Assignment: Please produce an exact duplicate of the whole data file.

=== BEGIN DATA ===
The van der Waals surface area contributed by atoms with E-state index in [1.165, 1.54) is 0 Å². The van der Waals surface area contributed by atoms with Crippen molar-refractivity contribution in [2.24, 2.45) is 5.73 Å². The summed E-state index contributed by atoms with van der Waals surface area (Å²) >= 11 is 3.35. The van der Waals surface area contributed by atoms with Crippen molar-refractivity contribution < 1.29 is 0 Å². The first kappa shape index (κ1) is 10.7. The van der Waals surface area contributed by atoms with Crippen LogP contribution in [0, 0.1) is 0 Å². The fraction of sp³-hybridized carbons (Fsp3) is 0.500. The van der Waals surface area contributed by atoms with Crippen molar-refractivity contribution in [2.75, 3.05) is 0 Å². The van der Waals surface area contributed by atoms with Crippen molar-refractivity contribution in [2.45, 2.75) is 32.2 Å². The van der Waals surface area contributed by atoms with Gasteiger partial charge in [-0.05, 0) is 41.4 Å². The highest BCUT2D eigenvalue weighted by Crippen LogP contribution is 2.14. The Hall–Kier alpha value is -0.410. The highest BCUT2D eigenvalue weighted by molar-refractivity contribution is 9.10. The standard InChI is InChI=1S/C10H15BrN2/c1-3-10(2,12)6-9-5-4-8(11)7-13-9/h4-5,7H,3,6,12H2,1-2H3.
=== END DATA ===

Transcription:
The van der Waals surface area contributed by atoms with E-state index in [1.165, 1.54) is 0 Å². The van der Waals surface area contributed by atoms with Crippen molar-refractivity contribution in [2.24, 2.45) is 5.73 Å². The summed E-state index contributed by atoms with van der Waals surface area (Å²) >= 11 is 3.35. The van der Waals surface area contributed by atoms with Crippen molar-refractivity contribution < 1.29 is 0 Å². The first kappa shape index (κ1) is 10.7. The van der Waals surface area contributed by atoms with Crippen LogP contribution in [0, 0.1) is 0 Å². The fraction of sp³-hybridized carbons (Fsp3) is 0.500. The van der Waals surface area contributed by atoms with Crippen molar-refractivity contribution in [2.75, 3.05) is 0 Å². The van der Waals surface area contributed by atoms with Crippen molar-refractivity contribution in [2.45, 2.75) is 32.2 Å². The van der Waals surface area contributed by atoms with Gasteiger partial charge in [-0.05, 0) is 41.4 Å². The highest BCUT2D eigenvalue weighted by Crippen LogP contribution is 2.14. The Hall–Kier alpha value is -0.410. The highest BCUT2D eigenvalue weighted by molar-refractivity contribution is 9.10. The standard InChI is InChI=1S/C10H15BrN2/c1-3-10(2,12)6-9-5-4-8(11)7-13-9/h4-5,7H,3,6,12H2,1-2H3.